Originally posted August 8, 2012 on www.catchcolorjustice.com by one of our missionaries.
Reblogged with permission.
Since February 2011 Allison Gilmore has been called names. The most recent one being: “Office Manager.” Although Allison has only been a part of One Mission Society(OMS) for a little over a year, the rest of HOPE61 staff considers her essential. Interns, who spent only two months working with Allison, agreed.
Kayla Jo Parks, one of the four HOPE61 interns this summer, said Allison “wears joy on her face…[and] keeps all the loose ends tied together!”
Making contacts with churches, coordinating appointments, and managing HOPE61 finances are typical responsibilities for an office manager, but Allison’s work goes beyond. She also wrote the HOPE61 children’s curriculum that made its premier this summer, taught by the interns in three Greenwood-area churches. Until recently Allison was sole maintainer of the department Facebook page and monthly prayer letters.
Allison spent seven years as a teacher but at the start of her eighth year she realized it was time for something new. Allison considered a multitude of ways to be a part of missions, “from child sponsorship to anti-human trafficking.” Then a cousin filled her in on OMS and HOPE61.
Allison sees anti-trafficking as missionary work, stating that Christianity means showing love to the hurting. As a HOPE61 homeland missionary Allison sees herself as a part of ensuring full restoration to the trafficked and abused. Restoration, she adds, “Which is only complete in Christ.” Working in the HOPE61 office, Allison said she realizes her own views have shifted. “Before, I saw it [justice] as strictly law enforcement, upholding peace…Now I see it as God wanting justice for all mankind, not wanting to see hurt happen to His people.” She added that followers of Jesus are an avenue for creating and upholding justice.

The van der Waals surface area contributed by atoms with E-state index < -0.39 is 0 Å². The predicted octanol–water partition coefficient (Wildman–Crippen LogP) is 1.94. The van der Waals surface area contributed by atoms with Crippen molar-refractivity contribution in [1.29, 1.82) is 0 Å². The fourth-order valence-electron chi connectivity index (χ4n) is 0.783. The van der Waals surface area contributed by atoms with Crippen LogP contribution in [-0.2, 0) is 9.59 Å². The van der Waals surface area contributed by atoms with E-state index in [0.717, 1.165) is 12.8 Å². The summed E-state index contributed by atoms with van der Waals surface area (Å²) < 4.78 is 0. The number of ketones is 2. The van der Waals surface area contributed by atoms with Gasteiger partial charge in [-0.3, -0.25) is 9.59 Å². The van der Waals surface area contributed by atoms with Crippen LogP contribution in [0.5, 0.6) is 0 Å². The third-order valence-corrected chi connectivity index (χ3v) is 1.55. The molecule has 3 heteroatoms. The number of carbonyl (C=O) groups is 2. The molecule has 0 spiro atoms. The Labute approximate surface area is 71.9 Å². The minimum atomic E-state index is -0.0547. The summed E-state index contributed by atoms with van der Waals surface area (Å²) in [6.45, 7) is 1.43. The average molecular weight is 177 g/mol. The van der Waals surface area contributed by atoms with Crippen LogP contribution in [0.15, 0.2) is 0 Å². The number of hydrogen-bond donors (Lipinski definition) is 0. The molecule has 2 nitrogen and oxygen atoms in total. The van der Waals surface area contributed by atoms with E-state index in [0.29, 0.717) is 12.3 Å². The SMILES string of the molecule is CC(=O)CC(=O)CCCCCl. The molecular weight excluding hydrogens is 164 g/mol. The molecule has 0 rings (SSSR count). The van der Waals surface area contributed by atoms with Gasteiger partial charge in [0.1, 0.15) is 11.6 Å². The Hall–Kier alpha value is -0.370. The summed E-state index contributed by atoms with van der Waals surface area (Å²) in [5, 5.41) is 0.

Human trafficking first came into Allison’s view via Christian singer Natalie Grant, who advocates for anti-trafficking work. Allison and her husband work with teenagers at their church; something that let the reality of trafficking’s horror soak in.
“I think about my nieces and nephews and cousins and girls that I work with.” She said.
Imagining the young people she knows having their own innocence torn away was a driving force to work in anti-trafficking. Allison voiced her concern for all young people to have the chance to see love the right way, the way God spoke it into being. As human beings created with the dignity of God’s own image (Genesis 1:26-27), victims of trafficking – from sex trafficking to labor slavery to child soldiers – deserve that chance, too.
HOPE61 also stands firm in that belief. Allison sees the ministry as unique from other anti-trafficking groups because of the focus on prevention, awareness, and ending the demand for trafficking. HOPE61 works with Christians to provide the Biblical motivation for justice. The “61” in the name HOPE61 stands for Isaiah 61, a chapter Jesus Christ used to begin his ministry in Nazareth. Allison stated this scripture, particularly verses one through three, as especially speaking to her heart on justice and dignity.
Most missionaries in justice ministries would admit the issues sometimes grow overwhelming. In those times, Allison finds herself returning to the greatness of God and knowing “that even as one person [I] can make a difference.”
In her continued work with HOPE61 Allison looks forward to taking a greater hand in planning events. She also plans to create more awareness in the area where she lives, particularly among the people she is already connected with. In emphasizing awareness, Allison and the rest of HOPE61 also realize the value of the awareness of freedom.
Allison said, “Freedom, to me, is no longer being held captive to sin; the right to say what you believe, the right to choose who and where you want to worship…[and] a right relationship with Christ.”
What does freedom mean to you?
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